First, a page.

Analyzing the provenance of a piece of malware is one part of determining attribution, a cross-disciplinary effort that also involves legal and intelligence efforts, Ross said. Attribution, in turn, would allow experts to identify which individuals or state actors wrote the virus.


Cadets 1st Class Mike Winstead and Nate Hart, along with Rodney Lykins, are researching ways to identify and block return-oriented programming, or ROP, attacks. These are generally only seen in software designed to "jailbreak" smart phones and in research environments, Upchurch said.

"They're notoriously difficult to set up, and the general rule of laziness is, if you don't have to do it, you won't," he said. "But we anticipate if we cut off all other avenues of exploiting ... privilege escalation, then what will follow will be a ROP attack."

Return-oriented programming refers to a method of using software already in a device's operating system to break the system, Upchurch said.

"Instead of pushing code that you want to execute (through a code injection), you push a bunch of addresses. These addresses tell those functions ... which function to go to next."

Those instructions, processed in the proper order, set up the device's memory in a way that allows the attacker to turn off any security checks. Winstead, Hart and Lykins hope to identify a ROP attack through the software's "jumping" behavior.

"Since a ROP (attack) bounces everywhere ... every time it bounces out of one memory page into another memory page, that throws an interrupt on the processor. They're looking to monitor those interrupts to see if they can detect ROP attacks," Upchurch said.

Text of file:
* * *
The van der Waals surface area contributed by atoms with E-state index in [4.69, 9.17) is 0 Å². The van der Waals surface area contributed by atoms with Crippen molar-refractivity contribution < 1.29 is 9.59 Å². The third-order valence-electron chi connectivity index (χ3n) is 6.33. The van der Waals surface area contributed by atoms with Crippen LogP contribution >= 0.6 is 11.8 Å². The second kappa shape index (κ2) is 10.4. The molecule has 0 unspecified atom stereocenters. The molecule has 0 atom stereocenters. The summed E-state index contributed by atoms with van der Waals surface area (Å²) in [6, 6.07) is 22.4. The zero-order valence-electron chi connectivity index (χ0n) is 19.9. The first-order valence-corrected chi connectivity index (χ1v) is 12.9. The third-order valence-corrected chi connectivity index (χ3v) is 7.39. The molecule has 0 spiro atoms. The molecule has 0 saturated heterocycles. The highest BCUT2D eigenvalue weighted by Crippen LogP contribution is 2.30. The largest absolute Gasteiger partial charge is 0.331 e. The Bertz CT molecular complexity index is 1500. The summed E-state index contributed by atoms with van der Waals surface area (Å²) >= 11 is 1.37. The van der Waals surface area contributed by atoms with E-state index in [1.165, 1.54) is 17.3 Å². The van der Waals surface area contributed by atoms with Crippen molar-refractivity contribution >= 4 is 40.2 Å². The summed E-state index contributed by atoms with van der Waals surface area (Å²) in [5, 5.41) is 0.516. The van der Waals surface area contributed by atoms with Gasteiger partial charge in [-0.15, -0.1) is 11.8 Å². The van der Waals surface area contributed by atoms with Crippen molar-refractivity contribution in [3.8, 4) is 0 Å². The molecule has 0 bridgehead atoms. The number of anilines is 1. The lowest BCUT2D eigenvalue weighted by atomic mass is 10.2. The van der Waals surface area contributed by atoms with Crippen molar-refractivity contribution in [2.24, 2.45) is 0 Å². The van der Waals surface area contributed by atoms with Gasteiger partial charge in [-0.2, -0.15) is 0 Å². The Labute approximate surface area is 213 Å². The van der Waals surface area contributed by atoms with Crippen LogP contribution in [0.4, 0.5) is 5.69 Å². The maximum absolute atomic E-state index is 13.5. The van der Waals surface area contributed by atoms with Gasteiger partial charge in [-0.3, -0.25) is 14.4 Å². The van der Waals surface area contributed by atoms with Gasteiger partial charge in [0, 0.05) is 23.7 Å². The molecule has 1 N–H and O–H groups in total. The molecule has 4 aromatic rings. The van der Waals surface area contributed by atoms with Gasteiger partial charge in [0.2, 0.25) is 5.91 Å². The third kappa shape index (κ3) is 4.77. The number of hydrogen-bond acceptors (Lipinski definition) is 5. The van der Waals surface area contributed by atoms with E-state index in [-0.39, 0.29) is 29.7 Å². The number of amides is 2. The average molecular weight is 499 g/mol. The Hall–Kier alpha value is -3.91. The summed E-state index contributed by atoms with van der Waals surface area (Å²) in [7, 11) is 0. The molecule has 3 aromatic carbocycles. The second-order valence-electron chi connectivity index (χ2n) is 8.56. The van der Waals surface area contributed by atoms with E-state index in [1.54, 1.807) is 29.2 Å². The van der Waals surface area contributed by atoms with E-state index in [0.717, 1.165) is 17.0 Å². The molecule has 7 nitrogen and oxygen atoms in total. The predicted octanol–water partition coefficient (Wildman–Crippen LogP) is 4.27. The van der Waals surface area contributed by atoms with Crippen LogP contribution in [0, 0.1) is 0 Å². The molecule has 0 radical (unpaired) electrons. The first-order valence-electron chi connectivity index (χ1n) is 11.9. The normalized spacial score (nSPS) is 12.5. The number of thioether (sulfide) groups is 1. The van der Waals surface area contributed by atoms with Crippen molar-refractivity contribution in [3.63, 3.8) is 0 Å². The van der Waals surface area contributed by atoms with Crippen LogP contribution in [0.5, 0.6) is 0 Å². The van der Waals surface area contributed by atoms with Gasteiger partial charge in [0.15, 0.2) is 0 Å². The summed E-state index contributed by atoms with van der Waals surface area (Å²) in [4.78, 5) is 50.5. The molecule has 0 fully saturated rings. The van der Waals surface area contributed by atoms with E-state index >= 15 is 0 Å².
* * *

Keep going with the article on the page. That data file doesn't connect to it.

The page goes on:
The Defense Department and DHS may benefit from the cadets' research with Intel.

"DHS has a unique problem," Upchurch said. "They're in charge of protecting systems they don't own, and that's a difficult situation. So DHS's point of view is, if they can apply a tiny bit of direction to the Intel research engine and get products to market that would benefit the systems they have to protect that they don't own, then that's a good thing. ... So the government applies a little bit of funding, and they get all of Intel's backing at Intel Labs plus Rob and I and some machines."

The fundamental science and engineering research can then lend itself to products that will benefit the government a few years later, Upchurch said.

"The malware similarity is just software similarity, so there's intellectual property (applications) and all sorts of things that it could be used for," he said. Preventing ROP attacks would make both personal computers and portable devices like smartphones more secure.

The Air Force will benefit through gaining officers who have substantial understanding of an increasingly contested cyberspace environment, Ross said.

"The Computer Science Department encourages people to do this kind of research," he said. "To have our cadets be able to do this ... is something special."